The beach novel of 2005 is here - a sizzling summer thriller from the author of the #1 bestseller The Beach House.
The danger isn't in the water.
Working as a lifeguard at a Florida resort, Ned Kelly meets a woman he is wild about, the woman of his dreams. It feels perfect in every way - except that she is used to caviar and Manolo Blahniks, and he is used to burgers and flip-flops. She is a guest at the luxurious hotel - he lives above a garage.
So when Ned's cousin offers to cut him in on a rich deal he's been commissioned to execute, Ned can't turn him down. The plan is simple, just a fast break-and-enter. The risk is high, and the reward is even greater - $5 million. But on the night of the heist, something goes devastatingly wrong. Who will save the lifeguard?
Ned walks away from his job, his town, and the woman he's fallen in love with. Runs away, actually, knowing that only velocity and secrecy can save his life. But who is pursuing him? The FBI? Whoever sabotaged the heist? Or is it all somehow tied into his new love - and his oldest enemies?
“DON’T MOVE,” I said to Tess, sweaty and out of breath. “Don’t even blink. If you so much as breathe, I know I’m gonna wake up, and I’ll be back lugging chaise longues at poolside, staring at this gorgeous girl that I know something incredible could happen with. This will all have been a dream.”
Tess McAuliffe smiled, and in those deep blue eyes I saw what I found so irresistible about her. It wasn’t just that she was the proverbial ten and a half. She was more than beautiful. She was lean and athletic with thick auburn hair plaited into a long French braid, and a laugh that made you want to laugh, too. We liked the same movies, Memento, The Royal Tenenbaums, Casablanca. We pretty much laughed at the same jokes. Since I’d met her I’d been unable to think about anything else.
Sympathy appeared in Tess’s eyes. “Sorry about the fantasy, Ned, but we’ll have to take that chance. You’re crushing my arm.”
She pushed me, and I rolled onto my back. The sleek cotton sheets in her fancy hotel suite were tousled and wet. My jeans, her leopard-print sarong, and a black bikini bottom were somewhere on the floor. Only half an hour earlier, we had been sitting across from each other at Palm Beach’s tony Café Boulud, picking at DB burgers—$30 apiece—ground sirloin stuffed with foie gras and truffles.
At some point her leg brushed against mine. We just made it to the bed.
“Aahhh,” Tess sighed, rolling up onto her elbow, “that feels better.” Three gold Cartier bracelets jangled loosely on her wrist. “And look who’s still here.”
I took a breath. I patted the sheets around me. I slapped at my chest and legs, as if to make sure. “Yeah,” I said, grinning.
The afternoon sun slanted across the Bogart Suite at the Brazilian Court hotel, a place I could barely have afforded a drink at, forget about the two lavishly appointed rooms overlooking the courtyard that Tess had rented for the past two months.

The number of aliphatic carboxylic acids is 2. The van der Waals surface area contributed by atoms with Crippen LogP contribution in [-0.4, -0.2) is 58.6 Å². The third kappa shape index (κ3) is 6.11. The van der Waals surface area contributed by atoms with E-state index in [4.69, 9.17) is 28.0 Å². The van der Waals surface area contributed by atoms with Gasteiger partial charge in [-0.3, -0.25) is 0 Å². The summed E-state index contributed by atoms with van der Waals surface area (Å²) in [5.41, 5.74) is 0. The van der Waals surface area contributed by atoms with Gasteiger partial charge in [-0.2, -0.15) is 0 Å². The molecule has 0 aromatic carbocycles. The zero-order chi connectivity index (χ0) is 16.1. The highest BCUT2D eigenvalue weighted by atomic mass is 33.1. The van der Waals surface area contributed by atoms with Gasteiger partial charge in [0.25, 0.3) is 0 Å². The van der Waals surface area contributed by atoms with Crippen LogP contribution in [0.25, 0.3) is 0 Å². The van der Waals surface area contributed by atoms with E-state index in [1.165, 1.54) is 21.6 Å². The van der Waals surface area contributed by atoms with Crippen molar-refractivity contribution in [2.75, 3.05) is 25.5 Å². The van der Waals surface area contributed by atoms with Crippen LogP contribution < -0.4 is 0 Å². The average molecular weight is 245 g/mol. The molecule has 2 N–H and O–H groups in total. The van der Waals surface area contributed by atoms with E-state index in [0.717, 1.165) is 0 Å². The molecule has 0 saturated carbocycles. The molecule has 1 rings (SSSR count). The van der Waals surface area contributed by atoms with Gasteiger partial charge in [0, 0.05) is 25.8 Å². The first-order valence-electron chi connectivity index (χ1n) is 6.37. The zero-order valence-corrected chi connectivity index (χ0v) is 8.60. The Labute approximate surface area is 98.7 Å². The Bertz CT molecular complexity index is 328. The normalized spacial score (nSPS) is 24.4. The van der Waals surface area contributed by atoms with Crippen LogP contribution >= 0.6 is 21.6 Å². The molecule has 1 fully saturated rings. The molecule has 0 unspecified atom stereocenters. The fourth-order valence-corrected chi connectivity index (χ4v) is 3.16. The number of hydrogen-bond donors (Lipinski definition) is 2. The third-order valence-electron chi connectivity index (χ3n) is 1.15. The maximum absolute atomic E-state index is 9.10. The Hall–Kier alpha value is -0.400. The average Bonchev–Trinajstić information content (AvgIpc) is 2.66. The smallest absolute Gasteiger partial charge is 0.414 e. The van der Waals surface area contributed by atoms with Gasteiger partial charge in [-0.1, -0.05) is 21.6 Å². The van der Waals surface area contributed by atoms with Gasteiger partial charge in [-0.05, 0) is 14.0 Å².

“I hope you know, Ned, this sort of thing doesn’t happen very often,” Tess said, a little embarrassed, her chin resting on my chest.
“What sort of thing is that?” I stared into those blue eyes of hers.
“Oh, whatever could I mean? Agreeing to meet someone I’d seen just twice on the beach, for lunch. Coming here with him in the middle of the day.”
“Oh, that . . .” I shrugged. “Seems to happen to me at least once a week.”
“It does, huh?”” She dug her chin sharply into my ribs.
We kissed, and I felt something between us begin to rise again. The sweat was warm on Tess’s breasts, and delicious, and my palm traveled up her long, smooth legs and over her bottom. Something magical was happening here. I couldn’t stop touching Tess. I’d almost forgotten what it was like to feel this way.
Split aces, they call it, back where I’m from. South of Boston, Brockton actually. Taking a doubleheader from the Yankees. Finding a forgotten hundred-dollar bill in an old pair of jeans. Hitting the lottery.
The perfect score.
“You’re smiling.” Tess looked at me, propped up on an elbow. “Want to let me in on it?”
“It’s nothing. Just being here with you. You know what they say: for a while now, the only luck I’ve had has been bad luck.”
Tess rocked her hips ever so slightly, and as if we had done this countless times, I found myself smoothly inside her again. I just stared into those baby blues for a second, in this posh suite, in the middle of the day, with this incredible woman who only a few days before hadn’t been conceivable in my life.
“Well, congratulations, Ned Kelly.” Tess put a finger to my lips. “I think your luck’s beginning to change.”
Copyright © 2005 by James Patterson
Billy Campbell studied acting at the Players Workshop of Second City in Chicago, and first appeared on Broadway in the Roundabout Theatre's 1992 production of Hamlet. He starred in the ABC series Once and Again, and appeared in Armistead Maupin's Tales of the City. Big screen credits include Enough, with Jennifer Lopez, Disney's Rocketeer, and Gods and Generals, where he portrayed General Pickett.
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